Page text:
Obesity is linked with higher odds of having severe Covid-19 symptoms that require hospitalization –– and the higher the body mass index, the higher that risk of hospitalization, according to a new study out of the United Kingdom.
The study, published in the Proceedings of the National Academy of Sciences on Tuesday, found "an upward linear trend in the likelihood of COVID-19 hospitalization with increasing BMI" even with modest weight gain. Body mass index or BMI is a common measurement based on a person's height and weight to determine whether they are underweight, overweight or obese.
The researchers, who are from various universities in the UK, examined data on at least 334,329 UK adults ages 40 to 69, taking a close look at their BMI and weight and then whether they went on to be hospitalized with Covid-19.
Among those adults, 640 or 0.2% were hospitalized with Covid-19.
The researchers found that the crude incidence of Covid-19 hospitalization was 19.1 per 10,000 people among those who were overweight. According to the study, that rose to 23.3 per 10,000 among those with obesity stage I and to 42.7 per 10,000 among those with obesity stage II, as compared to people at normal weight, which had a crude incidence of 12.5 per 10,000.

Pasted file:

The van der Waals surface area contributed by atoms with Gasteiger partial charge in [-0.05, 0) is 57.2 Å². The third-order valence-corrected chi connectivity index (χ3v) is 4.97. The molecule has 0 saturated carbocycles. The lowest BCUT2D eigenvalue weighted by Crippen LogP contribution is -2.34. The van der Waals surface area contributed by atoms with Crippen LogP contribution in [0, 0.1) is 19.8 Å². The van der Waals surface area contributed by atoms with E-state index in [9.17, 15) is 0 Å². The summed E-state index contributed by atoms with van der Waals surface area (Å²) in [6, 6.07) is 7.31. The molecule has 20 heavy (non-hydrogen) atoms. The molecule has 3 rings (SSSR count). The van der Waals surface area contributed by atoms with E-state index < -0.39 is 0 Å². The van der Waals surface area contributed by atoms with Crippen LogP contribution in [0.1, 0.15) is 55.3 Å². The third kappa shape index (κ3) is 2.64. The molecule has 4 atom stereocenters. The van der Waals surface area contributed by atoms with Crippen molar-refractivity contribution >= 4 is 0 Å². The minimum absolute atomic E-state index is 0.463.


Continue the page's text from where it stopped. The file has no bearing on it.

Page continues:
The study had some limitations, including that the data captured Covid-19 cases that warranted in-patient care, therefore the true prevalence of the disease in the data remains unknown.
Overall "we observed a higher likelihood of COVID-19 hospitalization with increasing overall and central adiposity, even in participants with modest weight gain," the researchers wrote, referring to being significantly overweight or obese as adiposity.
"Since over two-thirds of Westernized society are overweight or obese, this potentially presents a major risk factor for severe COVID-19 infection and may have implications for policy," they added.